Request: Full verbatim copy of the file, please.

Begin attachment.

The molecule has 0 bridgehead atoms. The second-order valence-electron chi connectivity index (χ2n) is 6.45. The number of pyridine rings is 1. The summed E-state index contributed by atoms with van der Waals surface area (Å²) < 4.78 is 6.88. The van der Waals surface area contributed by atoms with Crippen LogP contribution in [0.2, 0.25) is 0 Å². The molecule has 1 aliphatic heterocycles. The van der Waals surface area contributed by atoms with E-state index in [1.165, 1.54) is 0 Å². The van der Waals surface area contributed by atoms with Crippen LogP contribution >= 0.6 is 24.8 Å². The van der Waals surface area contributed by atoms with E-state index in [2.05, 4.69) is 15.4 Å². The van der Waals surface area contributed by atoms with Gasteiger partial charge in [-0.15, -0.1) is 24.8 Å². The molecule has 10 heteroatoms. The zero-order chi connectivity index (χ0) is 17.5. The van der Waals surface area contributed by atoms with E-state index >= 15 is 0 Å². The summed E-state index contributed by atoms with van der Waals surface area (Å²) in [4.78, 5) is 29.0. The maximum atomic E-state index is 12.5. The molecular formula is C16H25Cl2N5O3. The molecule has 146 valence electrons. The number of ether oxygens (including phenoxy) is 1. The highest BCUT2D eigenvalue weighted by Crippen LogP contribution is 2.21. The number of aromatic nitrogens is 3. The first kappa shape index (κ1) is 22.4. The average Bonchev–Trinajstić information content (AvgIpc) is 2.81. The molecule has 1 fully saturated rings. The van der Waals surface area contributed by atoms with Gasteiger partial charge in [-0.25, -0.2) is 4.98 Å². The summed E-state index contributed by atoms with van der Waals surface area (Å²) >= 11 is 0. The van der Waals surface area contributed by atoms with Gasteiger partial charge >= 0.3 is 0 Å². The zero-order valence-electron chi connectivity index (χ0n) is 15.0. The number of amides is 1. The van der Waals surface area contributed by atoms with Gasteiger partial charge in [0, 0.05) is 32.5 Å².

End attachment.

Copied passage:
The molecule has 0 bridgehead atoms. The second-order valence-electron chi connectivity index (χ2n) is 6.45. The number of pyridine rings is 1. The summed E-state index contributed by atoms with van der Waals surface area (Å²) < 4.78 is 6.88. The van der Waals surface area contributed by atoms with Crippen LogP contribution in [0.2, 0.25) is 0 Å². The molecule has 1 aliphatic heterocycles. The van der Waals surface area contributed by atoms with E-state index in [1.165, 1.54) is 0 Å². The van der Waals surface area contributed by atoms with Crippen LogP contribution >= 0.6 is 24.8 Å². The van der Waals surface area contributed by atoms with E-state index in [2.05, 4.69) is 15.4 Å². The van der Waals surface area contributed by atoms with Gasteiger partial charge in [-0.15, -0.1) is 24.8 Å². The molecule has 10 heteroatoms. The zero-order chi connectivity index (χ0) is 17.5. The van der Waals surface area contributed by atoms with E-state index >= 15 is 0 Å². The summed E-state index contributed by atoms with van der Waals surface area (Å²) in [4.78, 5) is 29.0. The maximum atomic E-state index is 12.5. The molecular formula is C16H25Cl2N5O3. The molecule has 146 valence electrons. The number of ether oxygens (including phenoxy) is 1. The highest BCUT2D eigenvalue weighted by Crippen LogP contribution is 2.21. The number of aromatic nitrogens is 3. The first kappa shape index (κ1) is 22.4. The average Bonchev–Trinajstić information content (AvgIpc) is 2.81. The molecule has 1 fully saturated rings. The van der Waals surface area contributed by atoms with Gasteiger partial charge in [-0.25, -0.2) is 4.98 Å². The summed E-state index contributed by atoms with van der Waals surface area (Å²) >= 11 is 0. The van der Waals surface area contributed by atoms with Gasteiger partial charge >= 0.3 is 0 Å². The zero-order valence-electron chi connectivity index (χ0n) is 15.0. The number of amides is 1. The van der Waals surface area contributed by atoms with Gasteiger partial charge in [0, 0.05) is 32.5 Å².